I'm still struggling to improve the photos of the pocket knife. I've determined that it would be better if I didn't lay this item flat. Additionally, I need to reduce my reflection, or that of my camera, in the object. When I am able to do these two things, I'm sure that I'll be more successful with the photos.


From Photo Shoot 1


Exposure: 1/100
Aperture: f/4.0
Focal Length: 10.3 mm
ISO Speed: 800
Metering; Center Weight Average


The detail in this picture isn't too bad
From Photo Shoot 2


Exposure: 1/60
Aperture: f/4
Focal Length: 6.7 mm
ISO Speed: 800
Metering Spot


Much brighter and full of detail

This piece was improved by using better lighting and spot metering.

From Photo Shoot 1


Exposure: 1/80
Aperture: f/3.5
Focal Length: 10.3 mm
ISO Speed: 800
Metering; Center Weight Average

Dull and flat, I do like the angle. Watch needs to have the 12 on the left side of the picture
From Photo Shoot 2


Exposure: 1/60
Aperture: f/4
Focal Length: 6.7 mm
ISO Speed: 800
Metering Spot

Amazing

The watch was again challenging because of it's reflective nature. You can see the colors I was wearing in the second photo. It isn't too distracting, but I'd probably use a black foam or a white cover over myself next time to reduce reflections in the piece.

I also noticed something about the first photo. With the 12 on the right, the picture looked weird. When I flipped the watch over so the 12 was on the left, it improved drastically. I did a web search and discovered if a watch is on it's side it most often will be on with the 12 position on the left. The other most common orientation is to have the watch stand up. I found several DIY solutions to make this orientation possible. However, I'm happy with the result and will move on.

After thoughts

As you can see, using spot metering, Custom White Balance, and placing my light box near a sunlight window and using one additional light greatly improved the pictures. These photos would enhance a family heritage scrapbook about my grandpa who served in the military, worked for Borden's milk company, and was a great father.

21 August 2012

Journey to the Past: Cemetery Final Tally

WHEW!

I love this photo of me taking grave stone photos.
It shows my family and friends what I did while I was away!



Thank you to everyone who took the time read my Journey to the Past series. Now that that is finished, I have to slow down in the posts a bit as I start sorting through all the materials I brought back from Ohio. I'll continue posting Tombstone Tuesdays about the grave stones that I found interesting. I'll also continue to Photo Friday series that focuses on taking photos of the artifacts in our family and personal history collection. The rest of my blogging efforts will share the stories I've learned and the connections I've made with the research I've acquired.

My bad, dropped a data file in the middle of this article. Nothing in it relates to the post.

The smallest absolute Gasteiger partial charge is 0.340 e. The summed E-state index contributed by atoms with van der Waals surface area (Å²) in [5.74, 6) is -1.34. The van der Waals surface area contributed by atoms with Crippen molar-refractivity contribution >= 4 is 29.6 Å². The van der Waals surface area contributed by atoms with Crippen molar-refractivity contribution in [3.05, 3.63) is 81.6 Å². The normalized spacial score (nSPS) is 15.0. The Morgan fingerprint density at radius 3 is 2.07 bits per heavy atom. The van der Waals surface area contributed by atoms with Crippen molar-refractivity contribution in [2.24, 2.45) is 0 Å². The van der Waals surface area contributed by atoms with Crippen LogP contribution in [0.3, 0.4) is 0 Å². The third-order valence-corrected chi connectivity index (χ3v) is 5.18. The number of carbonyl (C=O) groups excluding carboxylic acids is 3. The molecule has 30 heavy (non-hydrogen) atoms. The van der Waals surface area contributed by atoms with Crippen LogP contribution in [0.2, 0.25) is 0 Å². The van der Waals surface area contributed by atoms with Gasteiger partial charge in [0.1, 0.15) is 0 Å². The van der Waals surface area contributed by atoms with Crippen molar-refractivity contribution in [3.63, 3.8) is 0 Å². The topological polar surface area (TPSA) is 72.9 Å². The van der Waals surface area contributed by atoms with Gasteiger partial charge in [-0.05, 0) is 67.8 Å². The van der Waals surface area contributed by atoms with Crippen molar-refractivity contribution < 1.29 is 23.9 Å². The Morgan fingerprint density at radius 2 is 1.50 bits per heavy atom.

BUT, I wanted to share the final tally from all those photos I took in the cemeteries I visited in May. Here it goes:

6 Volunteer Photos
600 Photos Added
231 Memorials Added
And I mange an additional 31 that are family

I took in the range of 50-100 photos that I had to throw out because they were unusable or photos were already posted online. Now, some people may say that was wasted effort to take photos 'down the line' rather than seek out those photo request names. But, I feel differently.

Taking the additional photos is making me a better photographer. Spending the time looking up the names and specific plot numbers would make me a better researcher. My goal was to get as many photos online as possible with the least amount of hassle as possible. Many cemeteries are difficult to work with, while others are true gems. So, I don't mind that I had to trash some photos because they were duplicated efforts.

The photos that irritated me were ones that I had to delete because they were too blurry. That's my fault and I hope to be more diligent in checking the quality of the image before moving on.

So, now that the service part of my trip is complete, it's time to focus on the Geiszler and Brown family lines. (But I'll still take volunteer photos near where I live in Iowa).

Tombstone Tuesday: Beware of the Trees

Photo by Devon Lee
Louise Gramlich
Green Lawn Cemetery
Find A Grave Memorial #75114324

When you don't have the best lighting conditions in the world, you can still get a nice picture. The trick is to pay attention to what shadows are casting across your stone. If you use a white foam board, you can hold this in any place to block the sun and create an even shadow across your stone. Set your camera to compensate for the shadow lighting and snap a photo.

Tombstone Tuesday: Take to to write down the inscription

Photo by Devon Lee
Ellen S Hemler
Green Lawn Cemetery
Find A Grave Memorial # 70003900

I think this stone is rather fascinating for several reasons. First, I wonder what the top graphic is above Ellen's name. Is it a letter T or a letter I? Is is something completely different. Why would this be there?

I love that there is a death date given and the age at time of death is given in years and days. If you need a calculator to determine the birth date from the death date, try this Birth Date Calculator.

However, what I really like about this stone is the painful lesson it taught me. Slow down enough to write down the inscriptions that are on the tombstones. You won't always be able to read the inscription on your photograph when you get back to your computer. Point taken and hopefully lesson learned.